Fathers should get same right to flexible hours, say MSPs
Fathers should have the same access to NHS parenting classes and the same right to flexible working hours as mothers, MSPs have advised.
Dads are being discouraged from attending prenatal and postnatal classes and support groups, Holyrood's equal opportunities committee said.
Their report also challenged the perception that "parenting is solely a mother's job".
The Scottish government said it would work to make progress on the issue.
The committee heard evidence from a range of fathers from different backgrounds and its report found many felt "marginalised" by society.
It said the fathers they heard from believed their involvement in child rearing should be the norm.
The committee's report commended the Scottish government for taking steps to address the lack of imagery of fathers in its literature and guidance, but said more could be done.
Convener Margaret McCulloch MSP said: "We heard from so many fathers who wanted to take an active part in their children's lives but who felt marginalised by society right at the start of their role in being discouraged from attending pre and postnatal classes and support groups.
"Yet we know that by engaging fathers early, they stay involved with their child, even if the parents separate.
"Equally, we were not surprised to hear that the same childcare and flexible working issues keeping women from actively participating in the workplace, also keep fathers from parenting.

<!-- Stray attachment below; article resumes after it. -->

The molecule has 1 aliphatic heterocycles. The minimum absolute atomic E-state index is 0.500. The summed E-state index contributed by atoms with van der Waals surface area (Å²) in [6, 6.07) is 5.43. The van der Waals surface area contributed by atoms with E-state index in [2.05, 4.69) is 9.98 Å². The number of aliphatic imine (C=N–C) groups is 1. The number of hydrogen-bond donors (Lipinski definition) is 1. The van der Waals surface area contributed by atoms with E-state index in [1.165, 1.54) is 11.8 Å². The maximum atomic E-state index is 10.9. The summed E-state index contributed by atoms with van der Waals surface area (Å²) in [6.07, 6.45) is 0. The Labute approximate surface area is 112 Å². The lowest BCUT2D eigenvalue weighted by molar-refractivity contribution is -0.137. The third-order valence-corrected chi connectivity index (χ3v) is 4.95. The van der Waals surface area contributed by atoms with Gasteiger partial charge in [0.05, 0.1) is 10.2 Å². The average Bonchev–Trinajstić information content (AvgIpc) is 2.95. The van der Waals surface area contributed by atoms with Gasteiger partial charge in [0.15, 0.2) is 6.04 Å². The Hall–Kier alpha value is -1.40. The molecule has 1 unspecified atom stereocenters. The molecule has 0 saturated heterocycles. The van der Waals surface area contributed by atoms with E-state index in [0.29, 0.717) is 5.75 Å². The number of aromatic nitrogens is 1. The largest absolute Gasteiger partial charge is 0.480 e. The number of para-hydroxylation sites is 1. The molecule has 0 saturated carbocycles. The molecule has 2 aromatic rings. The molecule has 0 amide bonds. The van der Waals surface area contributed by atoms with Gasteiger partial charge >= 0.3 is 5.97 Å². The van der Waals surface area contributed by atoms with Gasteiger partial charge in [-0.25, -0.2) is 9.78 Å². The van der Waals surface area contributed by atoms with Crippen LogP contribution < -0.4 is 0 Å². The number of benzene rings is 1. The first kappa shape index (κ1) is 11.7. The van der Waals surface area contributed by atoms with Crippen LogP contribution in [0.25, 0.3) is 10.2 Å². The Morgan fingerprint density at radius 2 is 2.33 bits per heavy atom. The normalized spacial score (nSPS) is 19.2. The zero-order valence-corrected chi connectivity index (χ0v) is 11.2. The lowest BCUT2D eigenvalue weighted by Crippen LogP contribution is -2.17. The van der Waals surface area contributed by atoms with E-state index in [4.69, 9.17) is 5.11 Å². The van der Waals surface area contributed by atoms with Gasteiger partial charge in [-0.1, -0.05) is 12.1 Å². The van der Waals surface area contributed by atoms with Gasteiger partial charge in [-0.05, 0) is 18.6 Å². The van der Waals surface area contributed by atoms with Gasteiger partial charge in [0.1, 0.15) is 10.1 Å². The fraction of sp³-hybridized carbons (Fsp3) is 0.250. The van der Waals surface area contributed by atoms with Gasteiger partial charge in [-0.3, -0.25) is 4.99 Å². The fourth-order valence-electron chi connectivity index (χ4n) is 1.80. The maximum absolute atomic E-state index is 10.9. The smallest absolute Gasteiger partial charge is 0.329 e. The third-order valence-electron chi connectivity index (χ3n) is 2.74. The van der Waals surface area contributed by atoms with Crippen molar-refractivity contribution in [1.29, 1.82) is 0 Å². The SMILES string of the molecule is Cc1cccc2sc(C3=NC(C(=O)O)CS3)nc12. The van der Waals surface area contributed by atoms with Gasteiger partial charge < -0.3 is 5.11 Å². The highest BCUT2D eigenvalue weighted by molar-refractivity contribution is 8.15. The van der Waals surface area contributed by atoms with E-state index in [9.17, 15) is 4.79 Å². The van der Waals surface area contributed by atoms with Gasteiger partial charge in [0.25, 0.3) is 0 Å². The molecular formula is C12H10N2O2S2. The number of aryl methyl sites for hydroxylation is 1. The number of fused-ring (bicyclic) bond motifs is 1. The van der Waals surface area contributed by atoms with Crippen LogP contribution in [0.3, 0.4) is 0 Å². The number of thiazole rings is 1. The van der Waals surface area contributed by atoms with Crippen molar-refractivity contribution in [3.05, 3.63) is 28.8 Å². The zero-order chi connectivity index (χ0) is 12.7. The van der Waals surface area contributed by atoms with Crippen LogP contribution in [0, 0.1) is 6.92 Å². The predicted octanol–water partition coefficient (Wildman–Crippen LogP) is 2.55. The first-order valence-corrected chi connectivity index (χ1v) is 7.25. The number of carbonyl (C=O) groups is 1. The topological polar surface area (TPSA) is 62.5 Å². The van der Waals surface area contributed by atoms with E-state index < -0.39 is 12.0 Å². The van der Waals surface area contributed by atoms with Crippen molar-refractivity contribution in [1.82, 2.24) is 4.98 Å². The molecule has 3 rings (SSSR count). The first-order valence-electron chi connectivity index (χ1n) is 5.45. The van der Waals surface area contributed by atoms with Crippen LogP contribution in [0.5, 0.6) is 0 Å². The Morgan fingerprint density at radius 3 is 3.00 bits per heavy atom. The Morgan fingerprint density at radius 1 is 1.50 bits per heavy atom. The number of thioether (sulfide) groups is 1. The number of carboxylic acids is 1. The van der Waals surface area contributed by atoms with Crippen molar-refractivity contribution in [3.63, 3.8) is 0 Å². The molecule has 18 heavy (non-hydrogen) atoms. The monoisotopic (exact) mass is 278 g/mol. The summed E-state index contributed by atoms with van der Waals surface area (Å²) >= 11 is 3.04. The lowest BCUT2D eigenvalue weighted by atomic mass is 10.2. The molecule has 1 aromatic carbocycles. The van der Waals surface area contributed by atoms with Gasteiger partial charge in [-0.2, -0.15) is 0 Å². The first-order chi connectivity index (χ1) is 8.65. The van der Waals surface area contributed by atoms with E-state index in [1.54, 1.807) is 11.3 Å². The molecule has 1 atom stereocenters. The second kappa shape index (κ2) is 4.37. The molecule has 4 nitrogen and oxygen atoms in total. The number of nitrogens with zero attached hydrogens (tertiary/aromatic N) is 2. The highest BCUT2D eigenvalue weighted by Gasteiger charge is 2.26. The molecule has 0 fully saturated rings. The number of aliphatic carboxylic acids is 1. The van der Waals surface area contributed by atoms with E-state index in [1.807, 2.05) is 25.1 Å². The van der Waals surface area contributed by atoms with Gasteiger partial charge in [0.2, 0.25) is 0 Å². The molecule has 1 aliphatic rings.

"We are concerned by this imbalance in parental leave and access to flexible working for fathers. These issues must be addressed if we are to improve outcomes for children and parents right across Scotland."
The committee recommended that fathers should have the same access to NHS parenting classes and the same right to flexible working hours as mothers.
It also called on the Scottish government to issue good-practice guidance on including new fathers in written publications, and promote policies "that are not perceived by fathers as tokenistic".
The government should also support the establishment of new groups and help existing groups to grow, as well as helping single fathers and those in rural areas, it said.
A spokeswoman for the Scottish government said wider societal changes were needed as well as help from government, but they would consider what further measures could be taken.
She added: "The evidence to committee showed that, though progress has been made to recognise the incredible importance of both parents, there are still too many instances of a mother-centric view of parenting.
"We have done a lot of work to address that in the way we communicate with families and our parent education core syllabus specifically calls for fathers to have access to flexible, participative and responsive antenatal support.
"We continue to work with a range of partners, some of whom gave evidence, to help other service providers make the same progress."